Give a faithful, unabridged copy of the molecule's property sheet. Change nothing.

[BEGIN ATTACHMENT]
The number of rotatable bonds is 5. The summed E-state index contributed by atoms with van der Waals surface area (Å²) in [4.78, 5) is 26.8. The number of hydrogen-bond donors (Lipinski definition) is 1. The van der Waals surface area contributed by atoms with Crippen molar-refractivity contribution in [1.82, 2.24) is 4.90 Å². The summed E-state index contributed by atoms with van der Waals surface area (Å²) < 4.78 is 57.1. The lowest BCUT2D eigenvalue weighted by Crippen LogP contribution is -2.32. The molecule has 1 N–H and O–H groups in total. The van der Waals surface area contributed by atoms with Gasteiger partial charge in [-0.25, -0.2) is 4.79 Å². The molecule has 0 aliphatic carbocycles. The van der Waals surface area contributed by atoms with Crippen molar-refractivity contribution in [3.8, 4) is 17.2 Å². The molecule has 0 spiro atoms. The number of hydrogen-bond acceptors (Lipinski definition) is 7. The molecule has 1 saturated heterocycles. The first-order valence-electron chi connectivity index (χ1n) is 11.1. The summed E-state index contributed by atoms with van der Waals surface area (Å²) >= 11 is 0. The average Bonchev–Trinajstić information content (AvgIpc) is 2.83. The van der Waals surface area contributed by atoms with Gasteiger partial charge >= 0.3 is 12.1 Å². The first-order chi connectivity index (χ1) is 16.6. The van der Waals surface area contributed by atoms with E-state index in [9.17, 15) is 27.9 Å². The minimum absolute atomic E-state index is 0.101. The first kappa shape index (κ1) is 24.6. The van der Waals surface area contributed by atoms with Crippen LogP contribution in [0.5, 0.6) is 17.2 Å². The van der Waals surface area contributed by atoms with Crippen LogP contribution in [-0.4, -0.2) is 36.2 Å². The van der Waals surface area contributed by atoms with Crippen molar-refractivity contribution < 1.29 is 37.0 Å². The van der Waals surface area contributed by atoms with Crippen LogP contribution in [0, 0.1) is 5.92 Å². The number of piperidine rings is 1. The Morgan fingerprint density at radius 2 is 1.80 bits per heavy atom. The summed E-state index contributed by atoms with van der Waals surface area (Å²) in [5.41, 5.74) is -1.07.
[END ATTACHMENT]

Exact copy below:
The number of rotatable bonds is 5. The summed E-state index contributed by atoms with van der Waals surface area (Å²) in [4.78, 5) is 26.8. The number of hydrogen-bond donors (Lipinski definition) is 1. The van der Waals surface area contributed by atoms with Crippen molar-refractivity contribution in [1.82, 2.24) is 4.90 Å². The summed E-state index contributed by atoms with van der Waals surface area (Å²) < 4.78 is 57.1. The lowest BCUT2D eigenvalue weighted by Crippen LogP contribution is -2.32. The molecule has 1 N–H and O–H groups in total. The van der Waals surface area contributed by atoms with Gasteiger partial charge in [-0.25, -0.2) is 4.79 Å². The molecule has 0 aliphatic carbocycles. The van der Waals surface area contributed by atoms with Crippen molar-refractivity contribution in [3.8, 4) is 17.2 Å². The molecule has 0 spiro atoms. The number of hydrogen-bond acceptors (Lipinski definition) is 7. The molecule has 1 saturated heterocycles. The first-order valence-electron chi connectivity index (χ1n) is 11.1. The summed E-state index contributed by atoms with van der Waals surface area (Å²) >= 11 is 0. The average Bonchev–Trinajstić information content (AvgIpc) is 2.83. The van der Waals surface area contributed by atoms with Gasteiger partial charge >= 0.3 is 12.1 Å². The first-order chi connectivity index (χ1) is 16.6. The van der Waals surface area contributed by atoms with E-state index in [9.17, 15) is 27.9 Å². The minimum absolute atomic E-state index is 0.101. The first kappa shape index (κ1) is 24.6. The van der Waals surface area contributed by atoms with Crippen LogP contribution in [0.5, 0.6) is 17.2 Å². The van der Waals surface area contributed by atoms with Crippen LogP contribution in [-0.4, -0.2) is 36.2 Å². The van der Waals surface area contributed by atoms with Crippen molar-refractivity contribution < 1.29 is 37.0 Å². The van der Waals surface area contributed by atoms with Crippen LogP contribution in [0, 0.1) is 5.92 Å². The number of piperidine rings is 1. The Morgan fingerprint density at radius 2 is 1.80 bits per heavy atom. The summed E-state index contributed by atoms with van der Waals surface area (Å²) in [5.41, 5.74) is -1.07.